Understanding Racial and Ethnic Differences in Survival from Colorectal Cancer Supplement

Background

Colorectal cancers are the third most common invasive cancers among men and women in the United States. Improvements in prevention, screening and treatment have resulted in decreasing case-fatality rates from colorectal cancer since the 1980s. Paradoxically, disparities in survival from this cancer especially between Blacks and Whites have widened over time. Although there is no consensus in existing literature, current evidence suggests that factors related to access to health care including socioeconomic differences contribute to these disparities. The goal of the proposed research program is to identify potentially modifiable causes of disparities in cancer survival with a long range goal of reducing or eliminating the disproportionate burden of colorectal cancer among certain patient populations.

## Specific Aims

1. Compare colorectal cancer survival rates by race/ethnicity over the period 1993 through 2004.

2. Compare the distribution of tumor stage at diagnosis for colorectal cancer by race/ethnicity.

3. Examine potential mediators of the relationship of survival and race/ethnicity among colorectal cancer patients.

4. Examine the patterns of care of survivors of colorectal cancer

5. Explore the effect of socioeconomic status on the relationship between race/ethnicity and survival among colorectal cancer patients.



##Methods

This project will be conducted on a large racially diverse cohort comprised of patients 20 years and older diagnosed with colorectal cancer (1993 to 2004) while enrolled in one of four integrated health care systems that are affiliated with the National Cancer Institute-funded Cancer Research Network.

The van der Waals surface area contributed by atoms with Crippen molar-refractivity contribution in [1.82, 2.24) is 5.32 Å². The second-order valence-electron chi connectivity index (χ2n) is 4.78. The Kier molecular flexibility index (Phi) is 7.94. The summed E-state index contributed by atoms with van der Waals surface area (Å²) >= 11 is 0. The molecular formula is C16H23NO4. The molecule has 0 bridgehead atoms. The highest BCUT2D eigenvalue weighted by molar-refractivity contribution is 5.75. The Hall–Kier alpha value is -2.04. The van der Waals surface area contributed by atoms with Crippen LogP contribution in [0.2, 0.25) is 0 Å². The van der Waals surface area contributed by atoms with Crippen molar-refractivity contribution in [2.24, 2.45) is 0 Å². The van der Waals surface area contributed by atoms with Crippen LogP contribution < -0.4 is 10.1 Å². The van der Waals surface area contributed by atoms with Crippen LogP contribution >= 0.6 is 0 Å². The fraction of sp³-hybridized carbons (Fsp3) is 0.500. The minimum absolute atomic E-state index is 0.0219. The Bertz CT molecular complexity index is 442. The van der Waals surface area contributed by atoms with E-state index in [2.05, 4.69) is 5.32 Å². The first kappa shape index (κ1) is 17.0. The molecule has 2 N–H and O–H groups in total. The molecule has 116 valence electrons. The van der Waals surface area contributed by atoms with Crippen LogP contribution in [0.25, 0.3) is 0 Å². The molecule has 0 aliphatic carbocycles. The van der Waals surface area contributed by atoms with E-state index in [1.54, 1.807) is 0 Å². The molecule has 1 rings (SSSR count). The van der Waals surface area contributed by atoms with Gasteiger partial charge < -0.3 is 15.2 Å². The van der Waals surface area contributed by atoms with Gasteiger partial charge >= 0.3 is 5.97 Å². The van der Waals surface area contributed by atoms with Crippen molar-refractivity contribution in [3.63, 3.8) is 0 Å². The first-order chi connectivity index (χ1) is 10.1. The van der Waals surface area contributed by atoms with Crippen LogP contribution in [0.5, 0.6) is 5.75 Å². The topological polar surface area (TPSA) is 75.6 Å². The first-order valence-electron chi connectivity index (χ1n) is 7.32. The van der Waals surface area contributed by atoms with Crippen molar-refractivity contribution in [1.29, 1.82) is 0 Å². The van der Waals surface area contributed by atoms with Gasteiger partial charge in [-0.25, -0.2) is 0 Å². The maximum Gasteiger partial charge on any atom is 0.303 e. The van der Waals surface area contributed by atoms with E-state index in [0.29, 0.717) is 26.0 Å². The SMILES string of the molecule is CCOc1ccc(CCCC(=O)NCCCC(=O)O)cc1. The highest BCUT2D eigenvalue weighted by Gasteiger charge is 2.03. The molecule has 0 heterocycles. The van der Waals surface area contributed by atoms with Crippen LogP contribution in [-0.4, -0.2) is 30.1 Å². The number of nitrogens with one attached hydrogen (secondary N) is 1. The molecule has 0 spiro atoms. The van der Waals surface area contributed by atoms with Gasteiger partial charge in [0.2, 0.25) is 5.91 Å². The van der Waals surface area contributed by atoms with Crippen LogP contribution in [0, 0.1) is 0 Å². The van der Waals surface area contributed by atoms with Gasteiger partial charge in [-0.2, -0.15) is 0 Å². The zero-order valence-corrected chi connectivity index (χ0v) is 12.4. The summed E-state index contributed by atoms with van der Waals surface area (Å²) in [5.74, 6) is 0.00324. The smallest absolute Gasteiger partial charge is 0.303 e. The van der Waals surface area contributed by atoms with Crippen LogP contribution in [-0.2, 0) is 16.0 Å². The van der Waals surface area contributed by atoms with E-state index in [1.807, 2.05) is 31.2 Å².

##Significance

This research plan is part of a career development program aimed at providing the training and experience needed for Dr. Doubeni to become an independently funded clinician-investigator focusing on disparities in cancer survival. The objectives of the career development plan are to acquire knowledge and skills in: 1) cancer biology, epidemiology and treatment; 2) advanced research methods; 3) scientific writing; and 4) the translation of research into practice and policy. The career development program will be accomplished through mentoring and targeted advanced courses. The studies encompassed under the proposed research program will make important contributions to our understanding of racial/ethnic differences in cancer survival rates. The proposed project will lay the foundation for the candidate's long-term career goal of designing system-based interventions aimed at eliminating disparities in cancer care and survival, a major objective of HealthyPeople 2010.

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